Dealing with Procrastination as a Writer: A Personal Experience

Today makes it 42 days I posted a new article on this blog. For the past one month, I stopped my freelance writing activities which has affected my blog updates too. I must confess it was a hell of a time, an unforgettable experience and moment of deep reflection worth sharing with you.

What happened?

Shortly before my convocation ceremony (Which came up last month), a friend invited me over to carry out a particular task that will last for some weeks. This, I agreed to reluctantly and together we carried out this task for two weeks. While this task lasted, I wrote nothing either on my blog or elsewhere. Of course, my writing career suffered a huge setback.

As if that was not enough:

Before commencing the task with my friend, my laptop’s battery got damaged so I can only use it with electricity! And immediately I finished the task, I became so reluctant to pick up my pen. I wasn’t eager anymore to type on my computer, and each day passes by and I assured myself I will write the next day.

The monster called Procrastination

Procrastination, which means postponing, or setting aside a task you ought to execute today for another day is a monster. Truly the killer of dreams and an effectual way to stop pursuing a particular cause. When you procrastinate you become so lazy, you develop a psychological apathy towards the task at hand, and most times dread ever going back to it.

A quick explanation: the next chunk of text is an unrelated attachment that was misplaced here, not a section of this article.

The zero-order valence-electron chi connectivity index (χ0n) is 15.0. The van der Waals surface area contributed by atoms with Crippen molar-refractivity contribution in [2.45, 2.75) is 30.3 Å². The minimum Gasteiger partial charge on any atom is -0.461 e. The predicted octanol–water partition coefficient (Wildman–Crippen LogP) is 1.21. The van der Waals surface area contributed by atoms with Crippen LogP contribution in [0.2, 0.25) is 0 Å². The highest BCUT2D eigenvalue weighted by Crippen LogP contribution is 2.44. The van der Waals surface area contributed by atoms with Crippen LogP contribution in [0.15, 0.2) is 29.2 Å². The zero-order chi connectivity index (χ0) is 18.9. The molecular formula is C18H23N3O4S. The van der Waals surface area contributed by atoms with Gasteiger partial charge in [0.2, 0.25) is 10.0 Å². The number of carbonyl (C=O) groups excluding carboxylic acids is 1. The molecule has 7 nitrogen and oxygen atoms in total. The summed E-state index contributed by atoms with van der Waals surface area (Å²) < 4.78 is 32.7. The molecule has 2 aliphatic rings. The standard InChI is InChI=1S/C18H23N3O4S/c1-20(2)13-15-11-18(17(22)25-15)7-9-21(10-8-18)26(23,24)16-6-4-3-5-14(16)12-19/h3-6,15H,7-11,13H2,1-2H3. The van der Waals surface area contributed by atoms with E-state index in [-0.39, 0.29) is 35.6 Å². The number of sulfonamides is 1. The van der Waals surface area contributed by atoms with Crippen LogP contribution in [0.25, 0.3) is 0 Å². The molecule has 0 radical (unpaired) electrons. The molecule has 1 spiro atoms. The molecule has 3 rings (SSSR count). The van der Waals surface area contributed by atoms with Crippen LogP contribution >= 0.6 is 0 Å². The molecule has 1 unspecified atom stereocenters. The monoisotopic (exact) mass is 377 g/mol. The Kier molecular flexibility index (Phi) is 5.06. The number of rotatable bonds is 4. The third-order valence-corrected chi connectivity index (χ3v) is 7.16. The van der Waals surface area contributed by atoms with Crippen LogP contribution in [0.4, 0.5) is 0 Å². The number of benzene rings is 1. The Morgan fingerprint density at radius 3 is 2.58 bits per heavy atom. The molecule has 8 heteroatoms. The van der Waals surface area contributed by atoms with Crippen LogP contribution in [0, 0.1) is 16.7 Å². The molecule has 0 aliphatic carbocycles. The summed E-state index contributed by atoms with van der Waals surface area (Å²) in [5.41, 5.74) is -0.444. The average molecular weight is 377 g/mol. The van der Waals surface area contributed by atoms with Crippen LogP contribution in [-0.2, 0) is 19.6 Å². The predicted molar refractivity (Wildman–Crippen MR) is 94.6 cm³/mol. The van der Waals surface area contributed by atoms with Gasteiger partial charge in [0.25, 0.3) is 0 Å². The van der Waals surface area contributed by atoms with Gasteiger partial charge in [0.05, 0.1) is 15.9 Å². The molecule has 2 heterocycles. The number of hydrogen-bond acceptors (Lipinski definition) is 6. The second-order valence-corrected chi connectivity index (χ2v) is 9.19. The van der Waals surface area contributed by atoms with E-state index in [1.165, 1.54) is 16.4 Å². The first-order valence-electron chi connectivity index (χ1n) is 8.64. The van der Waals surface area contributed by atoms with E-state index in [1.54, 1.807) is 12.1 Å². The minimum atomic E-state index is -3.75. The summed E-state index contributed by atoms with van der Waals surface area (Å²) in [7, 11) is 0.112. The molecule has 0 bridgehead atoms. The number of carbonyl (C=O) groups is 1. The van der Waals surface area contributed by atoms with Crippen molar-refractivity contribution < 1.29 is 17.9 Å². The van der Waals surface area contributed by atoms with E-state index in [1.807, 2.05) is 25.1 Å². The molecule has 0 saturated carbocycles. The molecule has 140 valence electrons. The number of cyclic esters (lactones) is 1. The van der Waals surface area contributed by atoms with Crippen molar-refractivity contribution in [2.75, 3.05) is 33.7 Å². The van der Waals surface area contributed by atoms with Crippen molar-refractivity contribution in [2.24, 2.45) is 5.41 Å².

Procrastination for a writer: My Personal Experience

Procrastination affects writing just like any other profession. In fact, that of a writer is more visible, more damaging and easy. During the last few weeks, procrastination made me lost my writing  voice. It made writing so difficult, and I dreaded ever putting anything down to write. My writing became so disrupted that the only consolation I put up for myself is that I will write tomorrow. In fact, I wondered if I could ever be able to write again. That is what procrastination does for a writer. It makes you lose your self-confidence, you seize to believe in yourself and abilities, and instead of been a writer you become a waiter.

Dealing with Procrastination as a Writer

Though Procrastination affected my writing career, I learnt some lessons especially on how to handle it. This is to prevent a re-occurrence and make sure that you don’t make the same mistakes as mine.

Here are 5 ways to deal with procrastination as a writer:

  • Understand the phenomenon:

    The first step to dealing with procrastination is to understand the phenomenon and how it works. Always have it in mind that it creeps into your career unknowingly, and always difficult to know that you have procrastinated. It gives you a sense of confidence that nothing will happen if you fail to write today. As a writer, when you have this feeling, you should understand that it’s nothing but procrastination and then act fast.


  • Make it a duty to write daily:

    This is an advice that top players in the writing industry tell fellow writers to heed. When you write daily, you achieve many things which include:

  1. You remain in a right state of mind to write (This is because writing deals with your state of mind)
  2. You remain less bothered about what to post
  3. You have a large pool of ready articles to choose.

So handle procrastination and make writing daily important. With a daily writing time table, you will have defeated it by a large percentage.

  • Make writing a top priority always: